The 5145 includes a base station and primary phone; the 5105 additional handset includes a small stand just big enough to hold it upright. I set up the base station near where I drop my work bag after coming home each night. After the initial pairing during setup, phones automatically link to the VTech, meaning I never had to take my cellphone out of my bag.

I paired the 5145 with two phones at once: a Motorola Razr using Verizon and a BlackBerry Curve with AT&T service. I also tested pairing a third phone with the system, the HTC Pocket PC 6800 from Sprint, though only two cellphones can be paired simultaneously. Just one of the Bluetooth phones can be used at a time, in addition to the landline. As long as the two paired phones stayed within about 30 feet of the base station, they automatically started routing calls through the VTech.

Call waiting worked like using my actual cellphone, except I pressed different buttons on the 5145 to “swap” calls. If you’re chatting on a landline call, you can answer an incoming cellphone call by placing the landline call on hold. If each line — landline and cellular — has call waiting, a total of four callers could potentially be linked to the VTech system at once.

In my house, we gave up our landline years ago, so I tested the system using only cellphones. I saved myself a few trips racing up and down the stairs to find where I had left my cellphone, instead placing the base station on one floor and the additional handset on the other. Using cordless phones for the first time in years reminded me of the issues that accompany this system. The line became fuzzy when I moved too far away from a phone’s base station, though VTech says a connection can stay clear for up to about 900 feet.

I almost forgot that cordless phones can’t be taken out of the house. While on a phone call, I had to stop myself from heading out the front door and continuing my chat as I walked to the corner store. Cellular calls that are in progress on VTech handsets can be continued on the cell by adjusting a setting on the cellphone, or by walking far enough away from the base station to receive a cellphone prompt to disconnect from the system.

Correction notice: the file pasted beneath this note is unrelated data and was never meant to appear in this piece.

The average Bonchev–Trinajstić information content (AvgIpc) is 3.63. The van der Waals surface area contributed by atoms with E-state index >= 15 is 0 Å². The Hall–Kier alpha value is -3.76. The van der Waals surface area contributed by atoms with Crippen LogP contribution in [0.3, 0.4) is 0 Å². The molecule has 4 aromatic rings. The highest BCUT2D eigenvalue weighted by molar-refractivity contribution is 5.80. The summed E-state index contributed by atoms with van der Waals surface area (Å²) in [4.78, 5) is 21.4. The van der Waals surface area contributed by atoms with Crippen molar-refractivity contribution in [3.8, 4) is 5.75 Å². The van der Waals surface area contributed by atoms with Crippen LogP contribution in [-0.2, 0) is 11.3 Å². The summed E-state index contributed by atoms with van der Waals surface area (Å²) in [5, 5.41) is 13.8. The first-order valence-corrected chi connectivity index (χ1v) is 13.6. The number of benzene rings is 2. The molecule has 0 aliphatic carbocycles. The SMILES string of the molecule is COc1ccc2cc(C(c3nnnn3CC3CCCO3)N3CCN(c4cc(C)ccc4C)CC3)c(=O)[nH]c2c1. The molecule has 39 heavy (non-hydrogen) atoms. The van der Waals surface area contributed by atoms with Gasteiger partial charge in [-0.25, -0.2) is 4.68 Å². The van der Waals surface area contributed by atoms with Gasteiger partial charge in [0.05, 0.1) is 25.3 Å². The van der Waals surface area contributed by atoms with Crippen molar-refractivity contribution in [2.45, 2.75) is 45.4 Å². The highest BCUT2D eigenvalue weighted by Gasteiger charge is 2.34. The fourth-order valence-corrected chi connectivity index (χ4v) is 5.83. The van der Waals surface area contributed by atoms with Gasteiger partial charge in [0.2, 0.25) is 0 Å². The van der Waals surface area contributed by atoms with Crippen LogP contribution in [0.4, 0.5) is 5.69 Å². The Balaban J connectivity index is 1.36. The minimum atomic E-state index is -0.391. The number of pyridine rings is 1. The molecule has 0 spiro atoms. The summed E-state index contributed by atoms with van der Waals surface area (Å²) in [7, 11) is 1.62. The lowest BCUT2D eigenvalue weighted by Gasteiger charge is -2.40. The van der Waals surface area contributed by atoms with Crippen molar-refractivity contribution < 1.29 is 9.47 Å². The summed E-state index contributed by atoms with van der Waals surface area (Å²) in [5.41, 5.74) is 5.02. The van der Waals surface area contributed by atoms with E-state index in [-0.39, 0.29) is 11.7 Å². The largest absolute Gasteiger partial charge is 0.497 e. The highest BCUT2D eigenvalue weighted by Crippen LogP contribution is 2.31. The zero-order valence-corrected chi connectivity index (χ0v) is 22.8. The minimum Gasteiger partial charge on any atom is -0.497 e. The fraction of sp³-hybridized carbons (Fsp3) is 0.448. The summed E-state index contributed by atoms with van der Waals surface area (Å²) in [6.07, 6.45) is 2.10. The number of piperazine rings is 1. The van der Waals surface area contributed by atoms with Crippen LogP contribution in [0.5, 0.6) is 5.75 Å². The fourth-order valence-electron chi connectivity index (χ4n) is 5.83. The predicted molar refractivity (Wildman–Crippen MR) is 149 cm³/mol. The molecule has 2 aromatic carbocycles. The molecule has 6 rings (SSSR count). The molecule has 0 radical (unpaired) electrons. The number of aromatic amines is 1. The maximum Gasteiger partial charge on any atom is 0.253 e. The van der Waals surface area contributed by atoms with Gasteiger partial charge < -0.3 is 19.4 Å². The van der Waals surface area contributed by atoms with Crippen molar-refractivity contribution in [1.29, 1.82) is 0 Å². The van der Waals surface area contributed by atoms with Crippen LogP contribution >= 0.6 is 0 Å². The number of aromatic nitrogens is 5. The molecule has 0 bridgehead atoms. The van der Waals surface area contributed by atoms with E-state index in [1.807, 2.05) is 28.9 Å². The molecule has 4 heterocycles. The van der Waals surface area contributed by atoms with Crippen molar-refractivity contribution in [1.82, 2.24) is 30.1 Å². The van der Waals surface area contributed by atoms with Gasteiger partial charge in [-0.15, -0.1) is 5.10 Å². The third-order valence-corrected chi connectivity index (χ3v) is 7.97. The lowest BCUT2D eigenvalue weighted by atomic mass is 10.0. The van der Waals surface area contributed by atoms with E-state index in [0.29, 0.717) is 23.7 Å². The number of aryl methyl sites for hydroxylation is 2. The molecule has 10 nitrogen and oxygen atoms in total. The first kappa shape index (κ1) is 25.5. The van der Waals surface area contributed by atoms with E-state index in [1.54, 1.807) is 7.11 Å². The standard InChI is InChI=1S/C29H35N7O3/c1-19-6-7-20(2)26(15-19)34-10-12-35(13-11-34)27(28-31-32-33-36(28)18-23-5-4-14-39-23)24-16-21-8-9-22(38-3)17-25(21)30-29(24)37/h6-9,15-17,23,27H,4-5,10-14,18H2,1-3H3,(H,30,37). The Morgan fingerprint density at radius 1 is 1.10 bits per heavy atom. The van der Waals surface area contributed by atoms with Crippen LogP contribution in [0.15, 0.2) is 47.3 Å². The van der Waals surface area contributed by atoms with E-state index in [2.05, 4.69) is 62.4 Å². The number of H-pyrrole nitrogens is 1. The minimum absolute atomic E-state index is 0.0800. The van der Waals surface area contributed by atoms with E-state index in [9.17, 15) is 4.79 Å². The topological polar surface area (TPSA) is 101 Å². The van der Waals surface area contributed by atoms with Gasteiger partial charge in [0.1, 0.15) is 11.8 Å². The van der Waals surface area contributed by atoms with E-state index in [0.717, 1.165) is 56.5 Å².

I made calls from the handsets by first choosing which of the paired cellphones to use. My calls were received by friends and family just as if I was calling on my cellphone, though a couple of people told me that the connection didn’t sound quite as good.

Each handset is equipped with a speakerphone, and missed calls are noted on the color screen and in a call log, along with the date and time. A built-in intercom system lets handsets communicate with the other or the base station. Users can choose from one of 23 ringtone-like melodies; I chose a steel drum tune for one handset.

If you’re looking for an easier way to answer your cellphone whenever and wherever it rings, VTech’s system might be a good solution for you. But if you rely on your cellphone’s address book to identify callers and aren’t up for inputting these data again, it might be worth waiting for a Bluetooth cordless phone system that will automatically copy data from your cellphone.

Edited By Walter S. Mossberg